The battle of Harley-Davidson vs. Indian as epic as feud between Tom and Jerry, Montague and Capulet, the Achaeans and the Trojans… At first, a Milwaukee company completely lost a market battle to a Springfield company. Before the World War I, the number of Milwaukee bikes sold was two or three times less. In the end, Harley-Davidson came out on top but it was a hard-won victory. Two competitors had been closely monitoring developments of each other and did immediate responses on every opponent’s act. In 1920s it has resulted in production mirroring: responding to a 1206 cc Indian Big Chief, a 1207 cc Harley-Davidson JD was brought on the market; a 998 cc Indian Chief has given a rise to a 989 cc Harley-Davidson J; one-cylinder 348 cc Indian Prince caused a one-cylinder 346 cc Harley-Davidson А to appear.
Harley Davidson EL from the «Motorworld by V.Sheynov» collection
In 1927 the Indian company management has made an important move: they bought the Ace company manufacturing four-cylinder William Henderson (a famous engineer) bikes. Harley-Davidson did a proportionate response: instead of designing a four-cylinder engine, they hurled all efforts into the development of an overhead valve V-twin that could be cheaper at the same dynamic performance. In 1936, the world had seen the E family equipped with 989 cc engines – a core model at 37 h.p. and a boosted engine model at 40 h.p. Harley-Davidson EL was able to accelerate to a speed of 100 mph (160.9 km/h). No bike, except the EL, could produce such a speed for such a price ($380). The market appreciated this model despite of its teething problems (oil bleeding and valve spring breakage). Also, overhead valve engine bikes were dubbed the Knuckleheads because of the appearance of valve covers. Knuckleheads were top sellers.
Both ordinary bikers and police departments gladly bought the E family machines. But we know USA as a land of highways and cheap eight-cylinder cars, so the dynamics HD machines brought was not enough. By 1941, an answer to the U.S. secret service’s demand, an overhead valve bike with increased displacement was designed. It got the FL index and was equipped with a 1207 cc engine (74 cu in). This engine developed 48 h.p. at 5,000 rpm giving the excellent acceleration. But max speed was 95 mph (153 km/h) compared to an EL). The main features of FL were the same as every E-family machine had. Cast-iron cylinders & cylinder heads, assembled crankshaft with roller bearings, overhead valve drive via pushrods from the single camshaft, circulation system of lubrication (dry sump), oil tank installed under the saddle. Harley-Davidson bikes had a design feature – fork connecting rods with big ends entering each other. This solution allowed axes of cylinders to be coplanar, which decreased the engine width, reduced the main bearing load and vibrations. At this, the rear cylinder was blocked by the front one thus cooling was impaired.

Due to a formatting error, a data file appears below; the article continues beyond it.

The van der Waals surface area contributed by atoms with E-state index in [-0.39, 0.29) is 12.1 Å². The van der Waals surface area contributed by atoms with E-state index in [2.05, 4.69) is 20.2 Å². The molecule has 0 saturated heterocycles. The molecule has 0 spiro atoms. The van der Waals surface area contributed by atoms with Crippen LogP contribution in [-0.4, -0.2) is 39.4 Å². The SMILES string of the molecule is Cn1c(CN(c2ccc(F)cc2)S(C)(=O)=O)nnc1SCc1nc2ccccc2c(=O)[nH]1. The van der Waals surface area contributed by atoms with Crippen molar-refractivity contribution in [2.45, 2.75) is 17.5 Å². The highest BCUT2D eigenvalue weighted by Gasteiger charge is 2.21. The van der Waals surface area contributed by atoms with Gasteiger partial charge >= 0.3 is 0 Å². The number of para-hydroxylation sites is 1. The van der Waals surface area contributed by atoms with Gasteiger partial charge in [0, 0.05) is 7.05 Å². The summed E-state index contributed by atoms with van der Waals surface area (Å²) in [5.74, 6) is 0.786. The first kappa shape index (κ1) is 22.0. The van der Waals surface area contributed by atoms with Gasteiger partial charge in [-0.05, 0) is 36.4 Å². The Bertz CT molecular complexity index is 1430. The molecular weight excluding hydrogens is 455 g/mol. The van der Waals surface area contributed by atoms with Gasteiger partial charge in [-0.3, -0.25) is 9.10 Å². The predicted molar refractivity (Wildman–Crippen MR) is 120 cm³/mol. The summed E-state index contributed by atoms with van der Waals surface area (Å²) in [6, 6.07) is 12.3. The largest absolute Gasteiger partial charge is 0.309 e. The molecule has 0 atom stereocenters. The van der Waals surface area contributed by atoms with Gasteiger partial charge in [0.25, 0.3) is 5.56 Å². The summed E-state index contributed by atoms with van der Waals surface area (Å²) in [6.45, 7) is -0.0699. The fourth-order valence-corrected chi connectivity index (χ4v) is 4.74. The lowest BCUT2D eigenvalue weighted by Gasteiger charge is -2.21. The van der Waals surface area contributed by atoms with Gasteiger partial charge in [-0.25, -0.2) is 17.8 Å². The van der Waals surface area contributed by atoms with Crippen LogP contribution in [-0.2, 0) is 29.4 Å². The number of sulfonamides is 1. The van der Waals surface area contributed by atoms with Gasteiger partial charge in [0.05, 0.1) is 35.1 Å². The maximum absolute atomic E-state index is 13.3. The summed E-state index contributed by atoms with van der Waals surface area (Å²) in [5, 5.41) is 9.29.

Torque transmission was implemented via a double-strand chain going to the hand shifted four-speed gearbox installed as an individual unit. A newly designed multiple-disc clutch had an increased (by 65%) area of lining. The chassis was a strong double cradle made of pipes. The bike was equipped with a Springer fork and a spring-loaded saddle on the rigid rear suspension. Springer fork was so good that Brought Superior (an English manufacturer of “two wheeled Rolls-Royces”) bought a license for this fork. As for Harley-Davidson, it installs Springers to retro bikes even nowadays. Spring-loaded saddles used by HD were so viable & effective that soft rear suspensions appeared only in 1957. When HD started using 5.00-16 tyres (instead of previously used 4.50-18), it made an additional contribution to joy & comfort.
Apart from three wheeled Servicar, Harley-Davidson FL became the top-priced bike in the 1941 production plan – the price was $465, which is $40 more compared with an EL model). Let’s have a look at some figures for better understanding: the annual average income of an American was $515; the cheapest Ford cost $684. Nevertheless, only the WL model outsold FL. Total number of FLs sold was 2452, which is 172 units more compared to EL. But on December 7th 1941, the Japanese attacked Pearl Harbor and USA entered the WWII. The FL model didn’t make it into the military’s list of orders, that’s why the manufacturing has been frozen at the miserable level (for example, only 33 machines were manufactured in 1943). However, after the victory, the machine took its cost: 3986 FLs were sold in 1946. Again, on the WL model outsold FL.
In 1948, the Knuckleheads were replaced by the upgraded Panheads, which had hydraulic pushrods and cylinder heads made of lightweight alloy. But FL designation saw the day – it is present in the factory designation of the Harley’s Road King that considered a proximate successor of the FL from 1941.
The total number of FLs produced is 14,954 units (from 1941 to 1947). Also, some hundreds of F machines, which had a decreased compression ratio, were manufactured.
|Manufacturer||Harley-Davidson Motors Co., Milwakee (Wisconsin, USA)|
|Years of manufacture||1941-1947|
|Quantity produced, units||14 954|
|ENGINE AND TRANSMISSION|
|Engine capacity, cc||1207|
|Bore and stroke, mm||87,3 х 100,8|
|Engine rating||48 hp at 5000 rpm|
|FRAME AND WHEELBASE|
|Frame type||Tubular, duplex|
|Front suspension||Springer, with frictional damper|
|Wheel size||5,00 x 16|
|Ground clearance, mm||115*|
|Seat height, mm||800*|
|Gas tank size, l||N/A|
|Maximum speed, km/h||
Thanks to the team of Harley-Davidson Russia and CIS for the provided archive photos.